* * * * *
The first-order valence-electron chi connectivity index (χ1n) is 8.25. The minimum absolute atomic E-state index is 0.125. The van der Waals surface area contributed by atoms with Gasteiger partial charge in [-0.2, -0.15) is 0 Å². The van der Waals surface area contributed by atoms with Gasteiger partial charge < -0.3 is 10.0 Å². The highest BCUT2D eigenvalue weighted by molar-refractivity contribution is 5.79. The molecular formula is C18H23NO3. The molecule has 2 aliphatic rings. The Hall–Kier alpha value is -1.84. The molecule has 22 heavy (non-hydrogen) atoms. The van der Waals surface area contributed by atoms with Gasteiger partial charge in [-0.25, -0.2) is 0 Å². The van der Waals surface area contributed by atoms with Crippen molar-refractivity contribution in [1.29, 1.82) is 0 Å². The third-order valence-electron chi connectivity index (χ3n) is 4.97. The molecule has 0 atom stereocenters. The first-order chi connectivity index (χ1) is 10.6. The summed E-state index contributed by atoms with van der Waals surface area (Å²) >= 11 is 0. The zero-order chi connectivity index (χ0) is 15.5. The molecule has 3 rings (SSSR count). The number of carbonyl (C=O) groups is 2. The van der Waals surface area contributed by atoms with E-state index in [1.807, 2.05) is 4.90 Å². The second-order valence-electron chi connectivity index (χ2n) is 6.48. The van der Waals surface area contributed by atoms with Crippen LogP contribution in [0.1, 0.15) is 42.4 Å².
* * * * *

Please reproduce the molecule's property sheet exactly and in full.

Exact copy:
The first-order valence-electron chi connectivity index (χ1n) is 8.25. The minimum absolute atomic E-state index is 0.125. The van der Waals surface area contributed by atoms with Gasteiger partial charge in [-0.2, -0.15) is 0 Å². The van der Waals surface area contributed by atoms with Gasteiger partial charge < -0.3 is 10.0 Å². The highest BCUT2D eigenvalue weighted by molar-refractivity contribution is 5.79. The molecular formula is C18H23NO3. The molecule has 2 aliphatic rings. The Hall–Kier alpha value is -1.84. The molecule has 22 heavy (non-hydrogen) atoms. The van der Waals surface area contributed by atoms with Gasteiger partial charge in [-0.25, -0.2) is 0 Å². The van der Waals surface area contributed by atoms with Crippen molar-refractivity contribution in [1.29, 1.82) is 0 Å². The third-order valence-electron chi connectivity index (χ3n) is 4.97. The molecule has 0 atom stereocenters. The first-order chi connectivity index (χ1) is 10.6. The summed E-state index contributed by atoms with van der Waals surface area (Å²) >= 11 is 0. The zero-order chi connectivity index (χ0) is 15.5. The molecule has 3 rings (SSSR count). The number of carbonyl (C=O) groups is 2. The van der Waals surface area contributed by atoms with E-state index in [1.807, 2.05) is 4.90 Å². The second-order valence-electron chi connectivity index (χ2n) is 6.48. The van der Waals surface area contributed by atoms with Crippen LogP contribution in [0.1, 0.15) is 42.4 Å².